Last week, CNN reported that the Transportation Security Administration is considering eliminating security at U.S. airports that fly only smaller planes — 60 seats or fewer. Passengers connecting to larger planes would clear security at their destinations.
To be clear, the TSA has put forth no concrete proposal.
Internet censors have a new strategy in their bid to block applications and websites: pressuring the large cloud providers that host them. These providers have concerns that are much broader than the targets of censorship efforts, so they have the choice of either standing up to the censors or capitulating in order to maximize their business. Today's internet largely reflects the dominance of a handful of companies behind the cloud services, search engines and mobile platforms that underpin the technology landscape. This new centralization radically tips the balance between those who want to censor parts of the internet and those trying to evade censorship.
The security threats will keep getting worse.
On May 25, the FBI asked us all to reboot our routers. The story behind this request is one of sophisticated malware and unsophisticated home-network security, and it's a harbinger of the sorts of pervasive threats — from nation-states, criminals and hackers — that we should expect in coming years.
VPNFilter is a sophisticated piece of malware that infects mostly older home and small-office routers made by Linksys, MikroTik, Netgear, QNAP and TP-Link. (For a list of specific models, click here.) It's an impressive piece of work. It can eavesdrop on traffic passing through the router — specifically, log-in credentials and SCADA traffic, which is a networking protocol that controls power plants, chemical plants and industrial systems — attack other targets on the Internet and destructively "kill" its infected device.
When Marc Zuckerberg testified before both the House and the Senate last month, it became immediately obvious that few US lawmakers had any appetite to regulate the pervasive surveillance taking place on the internet.
Right now, the only way we can force these companies to take our privacy more seriously is through the market. But the market is broken. First, none of us do business directly with these data brokers.
Last week, researchers disclosed vulnerabilities in a large number of encrypted email clients: specifically, those that use OpenPGP and S/MIME, including Thunderbird and AppleMail. These are serious vulnerabilities: An attacker who can alter mail sent to a vulnerable client can trick that client into sending a copy of the plaintext to a web server controlled by that attacker. The story of these vulnerabilities and the tale of how they were disclosed illustrate some important lessons about security vulnerabilities in general and email security in particular.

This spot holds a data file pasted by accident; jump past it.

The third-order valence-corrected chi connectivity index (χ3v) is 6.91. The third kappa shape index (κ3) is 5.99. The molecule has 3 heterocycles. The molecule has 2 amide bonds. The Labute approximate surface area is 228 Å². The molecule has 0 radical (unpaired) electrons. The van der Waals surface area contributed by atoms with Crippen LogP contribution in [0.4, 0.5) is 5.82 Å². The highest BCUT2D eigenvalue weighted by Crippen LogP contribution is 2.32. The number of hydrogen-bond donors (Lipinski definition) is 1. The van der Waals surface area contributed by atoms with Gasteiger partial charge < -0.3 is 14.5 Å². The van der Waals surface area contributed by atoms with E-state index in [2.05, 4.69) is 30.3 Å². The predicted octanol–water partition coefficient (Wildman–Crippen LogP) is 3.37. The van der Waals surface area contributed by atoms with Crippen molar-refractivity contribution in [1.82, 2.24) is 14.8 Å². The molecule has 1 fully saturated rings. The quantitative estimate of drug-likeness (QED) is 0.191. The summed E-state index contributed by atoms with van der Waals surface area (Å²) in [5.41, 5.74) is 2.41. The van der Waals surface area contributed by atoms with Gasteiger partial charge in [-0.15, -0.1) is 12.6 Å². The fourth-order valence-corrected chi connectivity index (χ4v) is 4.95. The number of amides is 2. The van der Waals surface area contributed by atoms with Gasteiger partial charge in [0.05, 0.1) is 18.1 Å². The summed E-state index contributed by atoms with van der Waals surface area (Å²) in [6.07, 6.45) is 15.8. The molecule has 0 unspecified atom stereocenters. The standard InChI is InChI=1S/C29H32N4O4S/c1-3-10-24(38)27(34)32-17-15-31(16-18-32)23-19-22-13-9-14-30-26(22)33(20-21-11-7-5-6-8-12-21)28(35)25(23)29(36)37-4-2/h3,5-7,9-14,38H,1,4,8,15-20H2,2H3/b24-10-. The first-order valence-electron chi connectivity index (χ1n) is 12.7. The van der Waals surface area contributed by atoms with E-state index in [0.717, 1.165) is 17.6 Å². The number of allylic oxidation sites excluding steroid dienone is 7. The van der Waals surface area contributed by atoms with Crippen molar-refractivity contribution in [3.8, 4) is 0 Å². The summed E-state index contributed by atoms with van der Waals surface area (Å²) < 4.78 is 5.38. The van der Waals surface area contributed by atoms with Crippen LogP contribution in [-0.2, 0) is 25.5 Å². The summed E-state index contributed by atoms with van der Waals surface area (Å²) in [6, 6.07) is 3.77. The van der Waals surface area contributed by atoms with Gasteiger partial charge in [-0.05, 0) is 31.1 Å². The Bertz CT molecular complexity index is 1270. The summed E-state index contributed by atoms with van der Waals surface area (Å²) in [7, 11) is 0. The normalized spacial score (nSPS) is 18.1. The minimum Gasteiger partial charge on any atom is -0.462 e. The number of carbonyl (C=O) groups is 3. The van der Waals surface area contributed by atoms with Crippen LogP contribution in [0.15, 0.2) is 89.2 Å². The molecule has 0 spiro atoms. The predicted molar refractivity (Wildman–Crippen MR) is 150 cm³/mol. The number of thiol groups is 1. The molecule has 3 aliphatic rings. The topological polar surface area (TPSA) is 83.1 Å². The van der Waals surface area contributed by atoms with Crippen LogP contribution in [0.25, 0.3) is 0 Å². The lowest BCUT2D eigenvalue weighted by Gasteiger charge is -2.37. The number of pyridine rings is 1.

But first, if you use PGP or S/MIME to encrypt email, you need to check the list on this page and see if you are vulnerable. If you are, check with the vendor to see if they've fixed the vulnerability.
The real issue is overall trust.
Earlier this month, the Pentagon stopped selling phones made by the Chinese companies ZTE and Huawei on military bases because they might be used to spy on their users.
It's a legitimate fear, and perhaps a prudent action. But it's just one instance of the much larger issue of securing our supply chains.
All of our computerized systems are deeply international, and we have no choice but to trust the companies and governments that touch those systems.
Elections serve two purposes. The first, and obvious, purpose is to accurately choose the winner. But the second is equally important: to convince the loser. To the extent that an election system is not transparently and auditably accurate, it fails in that second purpose.
In the wake of the Cambridge Analytica scandal, news articles and commentators have focused on what Facebook knows about us. A lot, it turns out. It collects data from our posts, our likes, our photos, things we type and delete without posting, and things we do while not on Facebook and even when we're offline. It buys data about us from others.
Artificial intelligence technologies have the potential to upend the longstanding advantage that attack has over defense on the Internet. This has to do with the relative strengths and weaknesses of people and computers, how those all interplay in Internet security, and where AI technologies might change things.
You can divide Internet security tasks into two sets: what humans do well and what computers do well. Traditionally, computers excel at speed, scale, and scope.
This essay appeared as half of a point/counterpoint with Priscilla Regan, in a CQ Researcher report on Privacy and the Internet.
Everything online is hackable. This is true for Equifax's data and the federal Office of Personal Management's data, which was hacked in 2015. If information is on a computer connected to the internet, it is vulnerable.
But just because everything is hackable doesn't mean everything will be hacked.
Photo of Bruce Schneier by Per Ervland.
Schneier on Security is a personal website. Opinions expressed are not necessarily those of IBM Resilient.